I would like to make a short statement about parliamentary privilege in the light of representations I have received. A robust and healthy democracy such as ours rests upon a number of common and shared features. Two of the most important are the freedom for members of the legislature to speak freely, without repercussion and respect by the legislature for the independence of the courts and the rule of law. As we know, this is not the case everywhere in the world. The relationship between these two should not be one of conflict but one of mutual respect. As parliamentarians we should be keen to respect the proper business of the courts, just as we expect the courts to respect the authority of Parliament. In particular, we should be careful that in exercising our undoubted right to free speech in Parliament we do not set ourselves in conflict with the courts or seek to supplant them.

WS
Department for Business, Energy and Industrial Strategy
Made on: 29 October 2018
Made by: Lord Henley (Parliamentary Under Secretary of State for Business, Energy and Industrial Strategy)
Lords

Business update

My hon Friend,the Parliamentary Under Secretary of State for Small Business, Consumers and Corporate Responsibility (Kelly Tolhurst) has today made the following statement:

I am writing to inform the House that the Government is pleased to accept all the Low Pay Commission’s recommendations for the new National Living Wage and National Minimum Wage rates, which will come into force in April 2019.

The Low Pay Commission is an internationally renowned independent and expert body which conducts extensive analysis and stakeholder research to make its recommendations.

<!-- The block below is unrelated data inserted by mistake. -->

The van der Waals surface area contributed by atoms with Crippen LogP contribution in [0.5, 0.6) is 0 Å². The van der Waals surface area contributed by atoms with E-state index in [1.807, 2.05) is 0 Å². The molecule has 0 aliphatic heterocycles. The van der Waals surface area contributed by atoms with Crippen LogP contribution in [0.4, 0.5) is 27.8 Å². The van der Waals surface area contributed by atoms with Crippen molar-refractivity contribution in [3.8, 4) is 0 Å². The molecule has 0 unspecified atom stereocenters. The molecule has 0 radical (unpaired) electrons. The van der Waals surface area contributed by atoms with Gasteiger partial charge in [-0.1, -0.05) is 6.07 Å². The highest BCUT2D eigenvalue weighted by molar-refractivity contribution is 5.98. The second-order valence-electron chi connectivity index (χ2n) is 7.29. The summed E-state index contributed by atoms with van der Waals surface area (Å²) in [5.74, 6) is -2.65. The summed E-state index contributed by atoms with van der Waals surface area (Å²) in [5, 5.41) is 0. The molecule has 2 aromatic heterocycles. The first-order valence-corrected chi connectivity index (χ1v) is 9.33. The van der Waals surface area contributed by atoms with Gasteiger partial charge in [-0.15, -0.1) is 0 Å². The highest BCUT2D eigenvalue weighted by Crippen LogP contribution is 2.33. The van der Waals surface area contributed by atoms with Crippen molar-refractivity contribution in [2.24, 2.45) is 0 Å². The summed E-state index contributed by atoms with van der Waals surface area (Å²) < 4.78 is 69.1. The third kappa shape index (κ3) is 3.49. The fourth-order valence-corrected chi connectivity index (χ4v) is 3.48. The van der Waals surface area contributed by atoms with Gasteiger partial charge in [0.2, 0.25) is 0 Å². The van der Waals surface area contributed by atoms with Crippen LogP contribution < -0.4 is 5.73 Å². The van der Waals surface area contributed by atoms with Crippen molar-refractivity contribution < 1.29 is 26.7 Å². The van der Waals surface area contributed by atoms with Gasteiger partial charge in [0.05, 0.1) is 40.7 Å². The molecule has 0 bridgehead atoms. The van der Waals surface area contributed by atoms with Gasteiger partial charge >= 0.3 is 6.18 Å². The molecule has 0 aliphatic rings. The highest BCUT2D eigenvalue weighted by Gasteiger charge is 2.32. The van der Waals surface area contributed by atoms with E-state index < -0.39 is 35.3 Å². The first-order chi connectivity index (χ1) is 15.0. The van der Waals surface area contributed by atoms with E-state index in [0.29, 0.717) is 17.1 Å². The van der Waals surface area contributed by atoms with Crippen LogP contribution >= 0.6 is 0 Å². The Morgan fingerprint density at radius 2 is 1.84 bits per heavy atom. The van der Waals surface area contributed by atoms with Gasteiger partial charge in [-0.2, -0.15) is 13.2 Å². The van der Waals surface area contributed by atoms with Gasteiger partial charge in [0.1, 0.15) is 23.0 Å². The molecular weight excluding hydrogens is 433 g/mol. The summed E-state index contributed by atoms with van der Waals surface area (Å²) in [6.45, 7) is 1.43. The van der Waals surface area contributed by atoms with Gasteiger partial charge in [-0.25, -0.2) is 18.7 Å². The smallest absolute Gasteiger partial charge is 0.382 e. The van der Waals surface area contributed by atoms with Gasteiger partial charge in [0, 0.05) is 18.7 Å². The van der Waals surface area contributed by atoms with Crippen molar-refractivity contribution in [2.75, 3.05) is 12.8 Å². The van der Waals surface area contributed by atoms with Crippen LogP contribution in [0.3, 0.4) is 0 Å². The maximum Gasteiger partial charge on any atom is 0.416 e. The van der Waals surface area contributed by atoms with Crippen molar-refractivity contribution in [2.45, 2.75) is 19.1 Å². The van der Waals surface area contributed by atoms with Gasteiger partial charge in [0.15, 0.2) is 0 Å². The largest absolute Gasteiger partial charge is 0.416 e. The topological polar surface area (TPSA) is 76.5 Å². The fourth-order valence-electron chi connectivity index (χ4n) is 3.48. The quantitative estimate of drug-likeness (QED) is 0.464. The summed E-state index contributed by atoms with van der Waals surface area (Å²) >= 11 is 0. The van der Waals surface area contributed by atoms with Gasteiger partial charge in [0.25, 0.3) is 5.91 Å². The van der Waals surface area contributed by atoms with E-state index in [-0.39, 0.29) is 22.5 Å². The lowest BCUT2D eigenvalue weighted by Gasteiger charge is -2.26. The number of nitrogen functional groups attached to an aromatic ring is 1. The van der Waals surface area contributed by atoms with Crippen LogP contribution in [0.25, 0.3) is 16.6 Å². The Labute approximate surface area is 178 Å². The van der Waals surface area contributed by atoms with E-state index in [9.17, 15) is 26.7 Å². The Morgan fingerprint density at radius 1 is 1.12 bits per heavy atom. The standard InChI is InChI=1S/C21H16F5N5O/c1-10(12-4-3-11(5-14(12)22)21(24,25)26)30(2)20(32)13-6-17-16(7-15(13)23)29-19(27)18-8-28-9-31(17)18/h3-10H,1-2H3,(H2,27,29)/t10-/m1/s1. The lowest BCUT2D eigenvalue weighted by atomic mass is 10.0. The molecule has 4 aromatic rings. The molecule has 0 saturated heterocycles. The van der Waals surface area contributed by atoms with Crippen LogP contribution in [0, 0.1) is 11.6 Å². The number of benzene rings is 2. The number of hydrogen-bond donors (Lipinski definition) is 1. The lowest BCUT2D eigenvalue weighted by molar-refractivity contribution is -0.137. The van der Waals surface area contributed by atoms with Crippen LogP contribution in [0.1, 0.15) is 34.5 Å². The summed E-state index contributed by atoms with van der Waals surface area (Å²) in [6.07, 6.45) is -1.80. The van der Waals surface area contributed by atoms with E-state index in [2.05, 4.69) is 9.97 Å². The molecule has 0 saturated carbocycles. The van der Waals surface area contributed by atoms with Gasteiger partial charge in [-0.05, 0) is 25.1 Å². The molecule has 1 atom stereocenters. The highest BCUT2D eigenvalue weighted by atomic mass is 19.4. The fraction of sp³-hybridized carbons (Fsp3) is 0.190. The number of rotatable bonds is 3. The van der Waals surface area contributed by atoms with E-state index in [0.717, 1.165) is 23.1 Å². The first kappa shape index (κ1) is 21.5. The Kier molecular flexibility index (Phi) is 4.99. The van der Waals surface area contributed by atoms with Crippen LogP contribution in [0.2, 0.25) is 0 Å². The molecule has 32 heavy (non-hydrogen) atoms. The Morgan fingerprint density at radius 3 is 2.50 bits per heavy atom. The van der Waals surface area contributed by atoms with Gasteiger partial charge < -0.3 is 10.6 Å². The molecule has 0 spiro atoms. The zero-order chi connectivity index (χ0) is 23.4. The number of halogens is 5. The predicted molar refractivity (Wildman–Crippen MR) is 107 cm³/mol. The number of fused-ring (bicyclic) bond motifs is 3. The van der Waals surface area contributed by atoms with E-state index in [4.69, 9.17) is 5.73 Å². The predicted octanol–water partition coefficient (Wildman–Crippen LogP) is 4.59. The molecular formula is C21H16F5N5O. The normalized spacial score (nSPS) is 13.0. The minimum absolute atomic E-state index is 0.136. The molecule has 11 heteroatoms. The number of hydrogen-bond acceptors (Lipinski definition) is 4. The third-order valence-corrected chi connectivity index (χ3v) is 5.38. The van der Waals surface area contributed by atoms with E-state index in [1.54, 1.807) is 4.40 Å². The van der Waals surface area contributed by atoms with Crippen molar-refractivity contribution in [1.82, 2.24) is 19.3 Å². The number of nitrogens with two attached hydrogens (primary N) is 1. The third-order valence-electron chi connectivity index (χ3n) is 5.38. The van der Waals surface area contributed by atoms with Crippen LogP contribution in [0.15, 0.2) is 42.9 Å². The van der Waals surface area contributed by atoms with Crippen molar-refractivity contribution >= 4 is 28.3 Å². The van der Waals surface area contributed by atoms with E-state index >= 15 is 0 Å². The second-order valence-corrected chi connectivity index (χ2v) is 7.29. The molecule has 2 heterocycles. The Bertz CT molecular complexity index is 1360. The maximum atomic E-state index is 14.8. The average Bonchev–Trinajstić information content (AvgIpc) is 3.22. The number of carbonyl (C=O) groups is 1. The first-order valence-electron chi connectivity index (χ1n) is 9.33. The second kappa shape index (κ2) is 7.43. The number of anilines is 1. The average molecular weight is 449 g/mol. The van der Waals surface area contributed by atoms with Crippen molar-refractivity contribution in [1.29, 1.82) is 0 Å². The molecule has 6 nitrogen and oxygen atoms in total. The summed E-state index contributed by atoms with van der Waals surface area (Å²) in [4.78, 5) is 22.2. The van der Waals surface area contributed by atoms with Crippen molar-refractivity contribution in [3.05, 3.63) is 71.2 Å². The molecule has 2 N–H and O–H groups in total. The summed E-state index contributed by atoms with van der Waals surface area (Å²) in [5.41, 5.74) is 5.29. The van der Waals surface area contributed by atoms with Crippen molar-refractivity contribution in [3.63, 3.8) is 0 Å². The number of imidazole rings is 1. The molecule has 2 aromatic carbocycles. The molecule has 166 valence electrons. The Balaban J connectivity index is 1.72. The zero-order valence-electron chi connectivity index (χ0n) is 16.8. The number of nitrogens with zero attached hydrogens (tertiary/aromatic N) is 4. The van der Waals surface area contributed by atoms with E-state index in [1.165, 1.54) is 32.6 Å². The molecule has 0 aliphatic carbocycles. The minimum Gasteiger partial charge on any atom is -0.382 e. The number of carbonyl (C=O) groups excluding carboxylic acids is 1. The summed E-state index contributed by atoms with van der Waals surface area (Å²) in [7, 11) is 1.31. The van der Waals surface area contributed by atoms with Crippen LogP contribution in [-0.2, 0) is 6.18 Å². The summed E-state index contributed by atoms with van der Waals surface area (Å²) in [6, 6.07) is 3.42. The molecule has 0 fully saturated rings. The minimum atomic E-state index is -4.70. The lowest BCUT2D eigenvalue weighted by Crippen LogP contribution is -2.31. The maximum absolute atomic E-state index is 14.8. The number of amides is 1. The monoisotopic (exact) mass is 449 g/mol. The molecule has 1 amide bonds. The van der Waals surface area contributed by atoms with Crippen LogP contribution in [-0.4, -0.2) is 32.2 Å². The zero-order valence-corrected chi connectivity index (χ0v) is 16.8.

The Low Pay Commission has recommended that:

  • The National Living Wage (for workers aged 25 and over) should increase from £7.83 to £8.21;

  • The rate for 21 to 24-year-olds should increase from £7.38 to £7.70;

  • The rate for 18 to 20-year-olds should increase from £5.90 to £6.15;​

  • The rate for 16 to 17-year-olds should increase from £4.20 to £4.35; and

  • The apprentice rate (for apprentices aged under 19 or in the first year of their apprenticeship) should increase from £3.70 to £3.90 .

  • The Low Pay Commission has also recommended that the accommodation offset increases from the current rate of £7.00 to £7.55 from 1 April 2019.

    We welcome the Low Pay Commission’s recommendation of an increase to the National Living Wage rate such that it remains on path to reach 60% of median earnings by 2020 subject to sustained economic growth.

    The new National Living Wage rate of £8.21 will be the highest ever UK minimum wage and benefit around 2.4 million workers.[1] From April 2019, a full-time minimum wage worker will see their earnings increase by over £2,750 over the course of the year, compared to when the NLW was introduced in in April 2016.